Hi friends! Today's lesson is planned for Monday, January 4th. Monday is always one of my favorite days of the week. I find it to be my productive day and I challenge myself to be more productive each passing Monday. Many people lament Monday's because the weekend is officially over. But we are not most people, we are disciples of Jesus the Christ! Everyday as a disciple of Jesus is a day to be excited for - another day of opportunity to engage with, grow with, and love God more. Let's get started on that by reading some scripture together now!
Scripture to Read
Questions to Consider
What does this teach me about God?
What does it teach me about humanity?
What does it reveal to me that was happening in culture at the time of this prophecy?
What does this teach me about "being prophetic"? How was that changed since we began reading Isaiah (if at all)?
- My Thoughts -
A few years back I read the book "Half Truths" by Rev. Adam Hamilton, senior pastor at the Church of the Ressurection in Leawood Kansas. Half Truth's investigate the flawed theology behind some of the popular and well meaning phrases. Things such as "God won't give you more than you can handle" or "If God said it, I believe it, that settles it" or "hate the sin, but love the sinner." However, the one I want to focus on today is "everything happens for a reason." In the book Hamilton talks about how "everything happens for a reason" works when we consider it in line with rules and lawbooks, or any situation where cause and effect is applicable. If you follow God's covenant, you go to the promised land and if you don't you go to the not so promised land. Simple enough. But this quickly becomes a problem when we say this in respect to tragic things such as war, school shootings or even this pandemic. Would God really cause such things to prove a point? If so, who would dare love a sick and twisted being such as that? The problem with everything happens for a reason is that it takes out the signifiance of personal responsibility from anything. If God has some divine and cosmic plan where everything I do is preordained by God than nothing I do is "bad" because it's part of a larger plan. In other words, I no longer have a drive or goal to be a good person.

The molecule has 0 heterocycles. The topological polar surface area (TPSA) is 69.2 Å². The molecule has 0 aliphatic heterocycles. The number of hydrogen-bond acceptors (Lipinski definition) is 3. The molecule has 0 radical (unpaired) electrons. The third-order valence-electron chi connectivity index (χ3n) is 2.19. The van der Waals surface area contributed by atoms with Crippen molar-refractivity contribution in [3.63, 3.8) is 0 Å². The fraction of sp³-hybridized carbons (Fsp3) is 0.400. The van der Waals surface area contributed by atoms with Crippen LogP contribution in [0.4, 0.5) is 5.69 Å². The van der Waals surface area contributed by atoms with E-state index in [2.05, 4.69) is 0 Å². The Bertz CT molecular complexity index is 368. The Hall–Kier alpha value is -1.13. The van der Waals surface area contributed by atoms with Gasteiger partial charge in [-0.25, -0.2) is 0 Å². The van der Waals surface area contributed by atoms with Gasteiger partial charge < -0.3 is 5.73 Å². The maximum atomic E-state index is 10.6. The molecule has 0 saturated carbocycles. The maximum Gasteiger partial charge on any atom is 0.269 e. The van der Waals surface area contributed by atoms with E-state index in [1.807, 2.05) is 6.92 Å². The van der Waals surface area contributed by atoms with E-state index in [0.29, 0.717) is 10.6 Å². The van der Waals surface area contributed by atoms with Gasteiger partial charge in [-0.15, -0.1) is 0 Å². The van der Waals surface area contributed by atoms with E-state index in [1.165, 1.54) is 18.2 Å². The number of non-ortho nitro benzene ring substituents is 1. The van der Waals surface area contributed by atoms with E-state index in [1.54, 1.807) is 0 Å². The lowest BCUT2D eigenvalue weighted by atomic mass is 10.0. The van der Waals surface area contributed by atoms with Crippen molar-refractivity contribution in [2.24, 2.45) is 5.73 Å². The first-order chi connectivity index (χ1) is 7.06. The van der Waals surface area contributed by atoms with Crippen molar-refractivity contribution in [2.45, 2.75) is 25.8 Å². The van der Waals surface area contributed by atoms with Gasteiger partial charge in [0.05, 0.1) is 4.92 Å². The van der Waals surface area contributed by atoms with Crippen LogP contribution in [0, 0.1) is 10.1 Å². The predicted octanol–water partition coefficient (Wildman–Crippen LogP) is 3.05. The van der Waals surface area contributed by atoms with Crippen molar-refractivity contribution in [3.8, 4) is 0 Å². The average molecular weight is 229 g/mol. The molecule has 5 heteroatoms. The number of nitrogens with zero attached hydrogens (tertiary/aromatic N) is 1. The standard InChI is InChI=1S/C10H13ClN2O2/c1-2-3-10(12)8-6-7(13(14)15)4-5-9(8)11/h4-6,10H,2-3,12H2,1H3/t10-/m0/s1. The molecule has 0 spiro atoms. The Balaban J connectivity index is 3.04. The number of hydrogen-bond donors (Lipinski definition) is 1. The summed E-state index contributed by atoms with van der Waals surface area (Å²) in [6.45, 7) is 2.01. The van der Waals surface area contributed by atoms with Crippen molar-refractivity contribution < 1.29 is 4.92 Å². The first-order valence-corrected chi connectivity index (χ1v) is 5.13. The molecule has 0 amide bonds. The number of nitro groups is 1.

I think that this is what is happening in Isaiah's prophecy for 18 - 22. He is listing off all the cities and communties that failed to do what was asked of them by God and giving them the "effect" of their "cause". Scriptures like this one might seem pretty scary, imagining that God is going to punish us for failing....but I find that scriptures like this one are a great juxtapostion to the power of grace revealed in the atonement of Jesus. We don't face exile because Jesus took our exile for us. We don't face devastation because Jesus took on that devastation for us. Which leads me in the concluding thoughts on everything happens for a reason.
Because of Jesus there is no more "cause and effect" when it comes to God's law. God saw that wasn't working for the Hebrew people and came to die for their sins instead. So we must move beyond such thinking and take on the responsibility of the grace we have been freely offered. God's given us the freedom to make the choice and live as His holy people. To live not with fear of destruction, but with hope of renewal for all the world. I find that to be a better way to read Isaiah anyways :)
Praise be to God, the God who gives me life, not death. Praise be to God, the God who gives me grace, not shame. Praise be to God, the God who gives me hope, not despair. Praise be to the God of peace, of light, of life, and of life everlasting. Amen and amen!